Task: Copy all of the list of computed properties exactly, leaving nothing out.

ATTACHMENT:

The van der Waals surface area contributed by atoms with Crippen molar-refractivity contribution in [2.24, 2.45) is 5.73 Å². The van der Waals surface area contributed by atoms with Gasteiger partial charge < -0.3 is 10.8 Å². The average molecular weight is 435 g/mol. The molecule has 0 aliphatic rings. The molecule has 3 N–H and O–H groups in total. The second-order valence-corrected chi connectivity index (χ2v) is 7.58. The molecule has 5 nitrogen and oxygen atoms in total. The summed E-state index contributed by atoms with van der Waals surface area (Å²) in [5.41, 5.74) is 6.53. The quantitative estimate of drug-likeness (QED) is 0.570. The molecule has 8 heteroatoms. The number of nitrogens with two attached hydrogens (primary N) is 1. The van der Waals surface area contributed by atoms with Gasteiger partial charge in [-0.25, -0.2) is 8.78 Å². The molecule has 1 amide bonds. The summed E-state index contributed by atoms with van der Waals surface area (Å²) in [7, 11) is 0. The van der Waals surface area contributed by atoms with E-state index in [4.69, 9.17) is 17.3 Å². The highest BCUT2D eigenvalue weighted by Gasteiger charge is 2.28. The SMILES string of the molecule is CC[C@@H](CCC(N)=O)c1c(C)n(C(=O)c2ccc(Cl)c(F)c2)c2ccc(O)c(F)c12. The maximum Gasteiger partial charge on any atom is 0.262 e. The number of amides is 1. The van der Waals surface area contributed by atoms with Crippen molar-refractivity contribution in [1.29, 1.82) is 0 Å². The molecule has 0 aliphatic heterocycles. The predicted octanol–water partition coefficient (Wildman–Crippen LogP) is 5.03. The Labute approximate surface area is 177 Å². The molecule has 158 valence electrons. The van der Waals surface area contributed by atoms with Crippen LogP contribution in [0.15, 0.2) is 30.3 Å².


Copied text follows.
The van der Waals surface area contributed by atoms with Crippen molar-refractivity contribution in [2.24, 2.45) is 5.73 Å². The van der Waals surface area contributed by atoms with Gasteiger partial charge < -0.3 is 10.8 Å². The average molecular weight is 435 g/mol. The molecule has 0 aliphatic rings. The molecule has 3 N–H and O–H groups in total. The second-order valence-corrected chi connectivity index (χ2v) is 7.58. The molecule has 5 nitrogen and oxygen atoms in total. The summed E-state index contributed by atoms with van der Waals surface area (Å²) in [5.41, 5.74) is 6.53. The quantitative estimate of drug-likeness (QED) is 0.570. The molecule has 8 heteroatoms. The number of nitrogens with two attached hydrogens (primary N) is 1. The van der Waals surface area contributed by atoms with Gasteiger partial charge in [-0.25, -0.2) is 8.78 Å². The molecule has 1 amide bonds. The summed E-state index contributed by atoms with van der Waals surface area (Å²) in [7, 11) is 0. The van der Waals surface area contributed by atoms with E-state index in [4.69, 9.17) is 17.3 Å². The highest BCUT2D eigenvalue weighted by Gasteiger charge is 2.28. The SMILES string of the molecule is CC[C@@H](CCC(N)=O)c1c(C)n(C(=O)c2ccc(Cl)c(F)c2)c2ccc(O)c(F)c12. The maximum Gasteiger partial charge on any atom is 0.262 e. The number of amides is 1. The van der Waals surface area contributed by atoms with Crippen molar-refractivity contribution in [1.29, 1.82) is 0 Å². The molecule has 0 aliphatic heterocycles. The predicted octanol–water partition coefficient (Wildman–Crippen LogP) is 5.03. The Labute approximate surface area is 177 Å². The molecule has 158 valence electrons. The van der Waals surface area contributed by atoms with Crippen LogP contribution in [0.15, 0.2) is 30.3 Å².